3/2023
 

 

Intelligent, material-saving, recyclable product designs and the reuse of products, but also waste and industrial by-products as valuable alternative resources are increasingly coming to the fore.

In particular, the use of alternative fuels, so-called secondary fuels, has been "state of the art" in the European cement industry for many years already. The replacement of fossil fuels such as coal, oil, and gas achieves in some plants 100 %. Even though the level of replacement is very high also here, some developments are visible through the use of more and more sustainable biogenic fuels or alternative fuels containing certain shares of biomass.
 

Focus on cement production

The level of replacement is somewhat different when it comes to the use of alternative raw materials. Secondary raw materials can replace both the raw materials for the clinker burning process as well as well as components for grinding cements. Although alternative raw materials such as granulated blast furnace slag and coal fly ash have been used for many years as substitutes for clinker in cement grinding, new approaches are being taken here as well. The reason is the decrease in available quantities of slag and fly ash due to the transformation of steel production and the move away from coal-fired power generation. On the one hand, these can be compensated by the use of recycled materials, such as crushed concrete sands, for example (Fig. 1). On the other hand, primary raw materials such as (calcined) clays and unburnt limestone and also volcanic ashes are being used to a greater extent than before to produce clinker-efficient cements.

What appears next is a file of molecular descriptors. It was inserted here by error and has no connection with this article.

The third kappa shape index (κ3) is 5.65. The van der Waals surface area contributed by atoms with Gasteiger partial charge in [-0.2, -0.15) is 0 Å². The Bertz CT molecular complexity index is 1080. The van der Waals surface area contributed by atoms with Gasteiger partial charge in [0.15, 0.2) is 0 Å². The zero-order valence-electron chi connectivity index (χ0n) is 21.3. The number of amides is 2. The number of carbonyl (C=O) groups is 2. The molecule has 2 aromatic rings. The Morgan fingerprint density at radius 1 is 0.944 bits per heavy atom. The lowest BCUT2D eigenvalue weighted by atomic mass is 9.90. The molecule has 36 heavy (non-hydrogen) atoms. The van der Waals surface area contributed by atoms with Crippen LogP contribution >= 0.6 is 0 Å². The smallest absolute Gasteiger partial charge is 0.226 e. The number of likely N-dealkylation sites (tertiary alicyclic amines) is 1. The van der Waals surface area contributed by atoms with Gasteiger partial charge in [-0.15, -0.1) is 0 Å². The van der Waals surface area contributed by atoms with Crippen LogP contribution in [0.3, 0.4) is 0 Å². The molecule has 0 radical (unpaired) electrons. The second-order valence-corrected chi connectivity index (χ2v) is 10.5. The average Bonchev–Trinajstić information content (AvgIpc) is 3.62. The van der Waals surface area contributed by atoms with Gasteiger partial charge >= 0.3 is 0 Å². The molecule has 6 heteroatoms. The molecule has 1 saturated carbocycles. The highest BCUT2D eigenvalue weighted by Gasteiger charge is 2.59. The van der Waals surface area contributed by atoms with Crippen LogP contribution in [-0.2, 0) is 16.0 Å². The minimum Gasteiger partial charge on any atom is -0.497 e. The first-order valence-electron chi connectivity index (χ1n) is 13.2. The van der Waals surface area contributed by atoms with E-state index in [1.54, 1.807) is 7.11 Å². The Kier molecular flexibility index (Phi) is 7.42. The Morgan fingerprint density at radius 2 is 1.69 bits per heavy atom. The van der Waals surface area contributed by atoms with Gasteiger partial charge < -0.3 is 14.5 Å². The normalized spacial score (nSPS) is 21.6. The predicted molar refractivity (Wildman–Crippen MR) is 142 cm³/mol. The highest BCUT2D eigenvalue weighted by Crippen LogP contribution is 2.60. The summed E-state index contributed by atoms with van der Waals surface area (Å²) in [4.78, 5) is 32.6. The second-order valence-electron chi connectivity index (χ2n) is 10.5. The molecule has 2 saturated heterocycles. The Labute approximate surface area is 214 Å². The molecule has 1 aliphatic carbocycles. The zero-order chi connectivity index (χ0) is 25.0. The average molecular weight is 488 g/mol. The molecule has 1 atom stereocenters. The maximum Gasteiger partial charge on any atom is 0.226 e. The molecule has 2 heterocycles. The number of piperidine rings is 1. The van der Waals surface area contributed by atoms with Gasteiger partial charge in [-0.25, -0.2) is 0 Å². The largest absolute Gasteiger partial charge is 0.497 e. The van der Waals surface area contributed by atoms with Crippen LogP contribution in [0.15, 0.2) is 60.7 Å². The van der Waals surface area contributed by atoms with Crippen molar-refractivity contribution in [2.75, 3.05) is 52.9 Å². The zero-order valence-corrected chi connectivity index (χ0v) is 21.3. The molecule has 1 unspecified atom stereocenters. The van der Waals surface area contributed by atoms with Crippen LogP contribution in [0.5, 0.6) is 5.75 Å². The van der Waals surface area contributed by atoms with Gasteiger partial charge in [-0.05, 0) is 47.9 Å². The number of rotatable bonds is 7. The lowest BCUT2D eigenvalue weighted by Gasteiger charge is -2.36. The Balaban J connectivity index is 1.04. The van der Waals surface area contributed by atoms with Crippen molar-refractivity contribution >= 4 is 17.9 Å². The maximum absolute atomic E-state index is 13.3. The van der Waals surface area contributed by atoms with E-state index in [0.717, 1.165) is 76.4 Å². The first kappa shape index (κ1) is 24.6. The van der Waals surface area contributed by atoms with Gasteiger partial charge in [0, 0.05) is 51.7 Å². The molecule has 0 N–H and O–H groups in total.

In particular the use of fines from construction and demolition wastes has been investigated recently to improve the circular economy. It has been proven that this material in combination with limestone can replace a high amount of clinker in cement without a severe negative impact on its properties in the mortar or concrete. Most of the time recycled concrete fines - unless carbonated - do not show pozzolanic behaviour and can be considered as an inert filler. If the fines come from masonry waste, on the other hand, with some ground bricks or tiles included, a slight pozzolanic effect of the constituent can be observed.

Further research is currently being done with regard to the ideal particle size distribution to use the full potential of the recycled materials even better. At this point not only the traditional RRSB function is taken into consideration, but also multimodal particle size distributions which can be created by the separate ultra-fine grinding approach. This combines traditional cement grinding machinery with ultra-fine grinding devices like the dry stirred media mill. With such separate approaches for grinding and mixing cement, properties can be designed according to the need and the potential of the components.

 

 

 

Figure 1: Crushed concrete sand as an alternative raw material

 

Focus on clinker production